Friday, December 2, 2016

Fizz vs. Flat

"I'm someone else, I'm someone new
I'm someone stupid just like you"

Marilyn Manson - Born Again

If you live in the U.S. you've likely seen Pepsi's latest ad campaign. Regular schmuck does something regularly schmucky, chugs a can of sugar-water and equates the achievement with his/her hero(-ine) doing something heroic. Flash-cut to hero doing heroic thing equating self to schmuck doing schmucky thing.

I'm sure this sort of thing's been done before but for me it highlights a peculiar ward or confine of our contemporary worldly prison. Nobody bats an eyelash at American anti-intellectualism any more, at the American Cult of Ignorance. So it's no surprise the hero in these commercials will likely be some idiot jock or pop tart with a monosyllabic thousand-word vocabulary. We all expect the public to glorify all the wrong ubermenschen. To twist the knife a little harder though, the cerebrally challenged of the world are effacing the very concept of superior ability.

Granted, this is no new wound. It's the ongoing sepsis of postmodernism, the denial of objective reality, "don't judge me" culture in its ongoing rampage against ... culture... but it is worsening. Yes, Roseanne and Married with Children were popular in the '90s but they presented the average cretin in all her slovenly, inglorious glory. You couldn't stomach identifying with Al or Peg Bundy. When Seinfeld purported to be a show about nothing, it did so largely tongue-in-cheek, as its core cast's petty concerns repeatedly clashed with one-shot characters' more valid knowledge, attitudes and endeavors.

"I'll put down your disco and take your heart away"

And now? The fat schlub from King of Queens has a "new" sitcom, with an identical female co-star in an identical drywall cookie-cutter house mortgaged by Goldie Sacknuts or whatever, doing things I could not find interesting even if amoebae ate away half my frontal lobe. This is the society which even had to sanitize Sesame Street because it was way too way-out-there. Ever notice the nerds on The Big Bang Theory never talk about nerdy things anymore? Some will say it began with reality TV, but that's more of a symptom than a causative agent, predicted by Ray Bradbury half a century before by the "family" in Fahrenheit 451. As early as the late '90s, books like Higher Superstition were sounding an utterly ignored alarm bell for the loss of discerning, critical thinking even within major universities, not to mention pop culture. If you google a Shakespearean quote now, the top hit is actually the mis-quote from NoFearShakespeare.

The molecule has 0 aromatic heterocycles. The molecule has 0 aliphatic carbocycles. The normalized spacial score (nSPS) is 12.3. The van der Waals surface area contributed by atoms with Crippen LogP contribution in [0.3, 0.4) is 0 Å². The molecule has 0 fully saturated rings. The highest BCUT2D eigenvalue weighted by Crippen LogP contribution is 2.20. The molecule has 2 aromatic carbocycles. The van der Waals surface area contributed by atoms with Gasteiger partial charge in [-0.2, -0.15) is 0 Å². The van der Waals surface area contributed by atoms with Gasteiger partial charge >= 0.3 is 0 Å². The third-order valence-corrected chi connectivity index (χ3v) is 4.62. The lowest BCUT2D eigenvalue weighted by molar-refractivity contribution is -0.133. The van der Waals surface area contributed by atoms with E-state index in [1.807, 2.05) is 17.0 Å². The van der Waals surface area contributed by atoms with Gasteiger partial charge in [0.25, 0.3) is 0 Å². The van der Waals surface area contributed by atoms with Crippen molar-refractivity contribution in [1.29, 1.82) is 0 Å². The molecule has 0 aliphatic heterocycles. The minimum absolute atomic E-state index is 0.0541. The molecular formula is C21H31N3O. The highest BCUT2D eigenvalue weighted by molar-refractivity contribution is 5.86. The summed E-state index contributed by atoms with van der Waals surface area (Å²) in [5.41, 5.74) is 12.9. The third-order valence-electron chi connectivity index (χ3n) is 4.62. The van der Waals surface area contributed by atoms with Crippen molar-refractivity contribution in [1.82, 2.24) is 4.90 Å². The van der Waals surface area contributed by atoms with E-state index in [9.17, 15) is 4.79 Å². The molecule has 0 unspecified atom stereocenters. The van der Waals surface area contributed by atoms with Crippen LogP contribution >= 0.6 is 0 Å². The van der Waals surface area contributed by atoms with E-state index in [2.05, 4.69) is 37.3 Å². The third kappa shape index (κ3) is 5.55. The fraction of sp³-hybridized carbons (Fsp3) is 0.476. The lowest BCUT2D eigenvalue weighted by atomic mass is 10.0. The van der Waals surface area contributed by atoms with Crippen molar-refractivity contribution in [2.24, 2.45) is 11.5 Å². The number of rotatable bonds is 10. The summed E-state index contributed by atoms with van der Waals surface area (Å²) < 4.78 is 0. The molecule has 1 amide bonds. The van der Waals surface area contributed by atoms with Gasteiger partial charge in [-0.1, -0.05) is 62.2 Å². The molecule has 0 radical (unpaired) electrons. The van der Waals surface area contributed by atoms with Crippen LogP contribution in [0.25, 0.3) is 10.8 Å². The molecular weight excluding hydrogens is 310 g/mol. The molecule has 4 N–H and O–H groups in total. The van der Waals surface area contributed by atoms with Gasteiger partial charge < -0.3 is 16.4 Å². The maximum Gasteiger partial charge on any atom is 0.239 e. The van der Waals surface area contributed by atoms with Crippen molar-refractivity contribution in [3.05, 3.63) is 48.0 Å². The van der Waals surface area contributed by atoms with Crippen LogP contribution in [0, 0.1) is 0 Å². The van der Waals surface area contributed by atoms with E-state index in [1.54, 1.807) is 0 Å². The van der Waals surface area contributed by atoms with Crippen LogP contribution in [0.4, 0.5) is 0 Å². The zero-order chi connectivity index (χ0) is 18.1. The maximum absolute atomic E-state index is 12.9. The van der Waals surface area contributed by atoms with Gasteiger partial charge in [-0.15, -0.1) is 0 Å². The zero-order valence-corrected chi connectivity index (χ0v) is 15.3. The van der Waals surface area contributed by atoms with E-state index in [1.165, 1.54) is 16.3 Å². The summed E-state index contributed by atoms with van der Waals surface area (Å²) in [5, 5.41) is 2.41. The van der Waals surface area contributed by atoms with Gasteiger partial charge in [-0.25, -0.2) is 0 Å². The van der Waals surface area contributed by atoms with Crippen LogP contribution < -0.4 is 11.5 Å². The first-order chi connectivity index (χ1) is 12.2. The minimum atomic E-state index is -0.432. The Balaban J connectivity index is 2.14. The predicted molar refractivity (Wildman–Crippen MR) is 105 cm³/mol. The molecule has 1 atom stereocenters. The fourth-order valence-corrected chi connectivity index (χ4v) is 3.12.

It's only been a dozen years since The Incredibles came out. I disliked its cut-and-pasted superhero comic anti-intellectualism, the denigration of the mad scientist. However, in the midst of that villain's big monologue comes the best line you could ever place in the mouth of a villain in a children's cartoon:

"When everyone's super, no-one will be!"

Only a villain would equate superiority with mediocrity, with the degenerate vermin which make up the bulk of the human species. No, much as I despise the knuckledragging mouthbreathers whose only worth is physical, they are still better than you, Average Joe, and this trend of degrading not only validly superior beings like intellectuals but even the public's idiotic jock and bimbo heroes by equating them with mediocrity is... well, apocalyptic. The notion that you don't have to do anything well, of giving every kid in the class medals, of building up self-esteem for the sheer hell of it, of gilding the dross of mundane existence instead of always reaching for the next bit of knowledge, the better, the superior, that is very likely the end of Western Culture. This is how you get President Trump, a Simpsons one-liner turned living nightmare.

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